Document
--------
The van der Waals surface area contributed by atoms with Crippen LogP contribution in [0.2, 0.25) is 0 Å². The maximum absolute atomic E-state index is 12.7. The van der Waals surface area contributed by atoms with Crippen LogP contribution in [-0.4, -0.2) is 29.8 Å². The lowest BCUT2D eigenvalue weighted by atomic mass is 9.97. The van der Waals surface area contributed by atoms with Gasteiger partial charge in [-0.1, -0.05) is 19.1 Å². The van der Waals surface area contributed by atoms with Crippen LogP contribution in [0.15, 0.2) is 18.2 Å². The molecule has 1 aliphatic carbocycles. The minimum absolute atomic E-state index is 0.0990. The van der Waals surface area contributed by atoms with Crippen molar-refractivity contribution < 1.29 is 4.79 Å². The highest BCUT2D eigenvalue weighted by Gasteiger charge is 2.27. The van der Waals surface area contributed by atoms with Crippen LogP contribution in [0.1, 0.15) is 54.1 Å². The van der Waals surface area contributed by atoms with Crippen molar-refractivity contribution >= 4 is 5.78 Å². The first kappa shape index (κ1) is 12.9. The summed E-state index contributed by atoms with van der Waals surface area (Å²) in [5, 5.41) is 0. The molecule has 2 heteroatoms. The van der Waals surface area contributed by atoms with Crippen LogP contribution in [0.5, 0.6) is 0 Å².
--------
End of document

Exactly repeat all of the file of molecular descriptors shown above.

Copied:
The van der Waals surface area contributed by atoms with Crippen LogP contribution in [0.2, 0.25) is 0 Å². The maximum absolute atomic E-state index is 12.7. The van der Waals surface area contributed by atoms with Crippen LogP contribution in [-0.4, -0.2) is 29.8 Å². The lowest BCUT2D eigenvalue weighted by atomic mass is 9.97. The van der Waals surface area contributed by atoms with Gasteiger partial charge in [-0.1, -0.05) is 19.1 Å². The van der Waals surface area contributed by atoms with Crippen LogP contribution in [0.15, 0.2) is 18.2 Å². The molecule has 1 aliphatic carbocycles. The minimum absolute atomic E-state index is 0.0990. The van der Waals surface area contributed by atoms with Crippen molar-refractivity contribution < 1.29 is 4.79 Å². The highest BCUT2D eigenvalue weighted by Gasteiger charge is 2.27. The van der Waals surface area contributed by atoms with Crippen LogP contribution in [0.1, 0.15) is 54.1 Å². The van der Waals surface area contributed by atoms with Crippen molar-refractivity contribution >= 4 is 5.78 Å². The first kappa shape index (κ1) is 12.9. The summed E-state index contributed by atoms with van der Waals surface area (Å²) in [5, 5.41) is 0. The molecule has 2 heteroatoms. The van der Waals surface area contributed by atoms with Crippen LogP contribution in [0.5, 0.6) is 0 Å².